But the expressive salience of a case on discrimination against a politically disempowered minority, based purely on the prejudices of a majority, goes beyond the issue of LGBTQ rights. Indian constitutional democracy today is at a crossroads. Its constitutional commitment to an inclusive, composite, secular ethos has never been challenged more seriously than it is today. At a time when sectarianism and majoritarian nationalism are seeking to exclude all sorts of minorities from public life and equal citizenship, the Court has a duty to emphasise the inclusive and pluralist rather than majoritarian character of our democracy. Inclusiveness and pluralism lie at the heart of Article 15, which can be the surest vehicle for the Court to lend its institutional authority to the salience of these ideas in our constitutional identity.

A robust development of the Article 15 jurisprudence, along the path showed by the Delhi High Court in 2008, is more urgent than ever. The Court owes a promise to Rohith Vemula that the judiciary would rigorously examine exclusionary and discriminatory practices. It has a duty to all those who have been lynched, harassed or persecuted for being different that Article 15’s promise of defending their personal autonomy and dignity is not empty rhetoric. It is true that the Court alone cannot deal with rampant discrimination. But its strong endorsement of the antidiscrimination principle could provide a boost for political efforts to enact a comprehensive antidiscrimination law, at least in some states to begin with.

It is true that judicial minimalism and constitutional avoidance are not typical features of the jurisprudence of the Indian Supreme Court. The Court has often been jurisprudentially expansive, while being remedially minimalist. But, in politically sensitive cases, it has found judicial minimalism to be strategically useful (its judgment in the triple talaq case, eschewing all mention of Article 15, is a case in point). Such strategic minimalism can often be important for preserving a court’s legitimacy. In the 377 case, however, it is not just judicial legitimacy that is at stake, but the very nature of our constitutional identity.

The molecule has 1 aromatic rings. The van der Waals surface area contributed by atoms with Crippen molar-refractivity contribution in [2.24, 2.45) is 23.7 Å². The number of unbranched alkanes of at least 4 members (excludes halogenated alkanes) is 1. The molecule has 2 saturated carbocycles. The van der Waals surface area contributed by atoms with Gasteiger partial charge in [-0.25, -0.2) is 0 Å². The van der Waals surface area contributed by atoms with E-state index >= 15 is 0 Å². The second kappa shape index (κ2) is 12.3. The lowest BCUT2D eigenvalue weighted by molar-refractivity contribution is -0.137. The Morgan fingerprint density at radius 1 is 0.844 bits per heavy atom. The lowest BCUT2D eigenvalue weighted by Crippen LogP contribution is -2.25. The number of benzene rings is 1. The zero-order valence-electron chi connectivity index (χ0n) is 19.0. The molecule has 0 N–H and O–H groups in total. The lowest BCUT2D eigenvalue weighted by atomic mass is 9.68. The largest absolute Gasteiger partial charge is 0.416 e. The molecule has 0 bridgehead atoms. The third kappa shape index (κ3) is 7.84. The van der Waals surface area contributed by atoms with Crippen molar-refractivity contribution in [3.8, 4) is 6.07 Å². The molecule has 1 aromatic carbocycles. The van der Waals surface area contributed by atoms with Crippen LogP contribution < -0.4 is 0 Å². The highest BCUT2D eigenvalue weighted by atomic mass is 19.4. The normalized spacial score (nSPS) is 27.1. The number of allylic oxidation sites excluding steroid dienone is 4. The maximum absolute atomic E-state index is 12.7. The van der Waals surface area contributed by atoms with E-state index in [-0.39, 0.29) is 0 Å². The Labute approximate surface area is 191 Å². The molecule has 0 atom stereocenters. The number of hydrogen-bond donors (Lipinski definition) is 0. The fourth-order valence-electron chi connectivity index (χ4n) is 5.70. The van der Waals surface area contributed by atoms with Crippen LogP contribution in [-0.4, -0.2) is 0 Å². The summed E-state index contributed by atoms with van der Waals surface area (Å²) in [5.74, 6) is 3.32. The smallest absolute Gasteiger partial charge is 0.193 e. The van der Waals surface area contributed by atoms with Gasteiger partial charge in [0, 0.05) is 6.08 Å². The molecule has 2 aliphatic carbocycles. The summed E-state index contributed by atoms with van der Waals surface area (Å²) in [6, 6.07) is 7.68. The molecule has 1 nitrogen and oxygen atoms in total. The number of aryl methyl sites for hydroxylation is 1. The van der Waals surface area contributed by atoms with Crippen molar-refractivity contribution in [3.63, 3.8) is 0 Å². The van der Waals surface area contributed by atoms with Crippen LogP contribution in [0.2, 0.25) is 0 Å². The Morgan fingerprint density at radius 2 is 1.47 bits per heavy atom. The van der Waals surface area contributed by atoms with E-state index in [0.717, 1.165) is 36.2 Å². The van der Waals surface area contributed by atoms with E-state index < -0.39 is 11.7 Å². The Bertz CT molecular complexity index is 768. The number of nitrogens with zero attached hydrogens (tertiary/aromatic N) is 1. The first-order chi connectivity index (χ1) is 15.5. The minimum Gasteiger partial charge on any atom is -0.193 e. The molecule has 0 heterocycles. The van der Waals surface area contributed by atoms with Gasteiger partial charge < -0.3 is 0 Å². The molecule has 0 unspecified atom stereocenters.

In his excellent book on constitutional identity, Gary Jacobsohn identifies the phenomenon of disharmony in constitutional identity (p 87): “Sometimes [disharmony] exists in the form of contradictions and imbalances internal to the constitution itself, and sometimes in the lack of agreement evident in the sharp continuities that frame the constitution’s relationship to the surrounding society.” An inclusive pluralism has, largely, been the dominant narrative in India’s constitutional identity. But seeds of disharmony have always existed—internally, in the form of the cow slaughter directive of the Constitution, and externally in the deeply inegalitarian and sectarian social structure the Constitution has tried to transform. As Jacobsohn argues, constitutional disharmony carries within it the seeds of constitutional change.

Make no mistake: the dominance of inclusive pluralism as the defining feature of our constitutional identity itself is at stake. Majoritarian nationalism is waging a spirited battle, not just for continued political relevance but for the very soul of our polity. It doesn’t just seek to win the game, it is trying to change the rules of the game. Which side the Court comes down on, and how robustly, may not determine, but will surely affect the outcome of this battle over defining who We, the people of India, really are.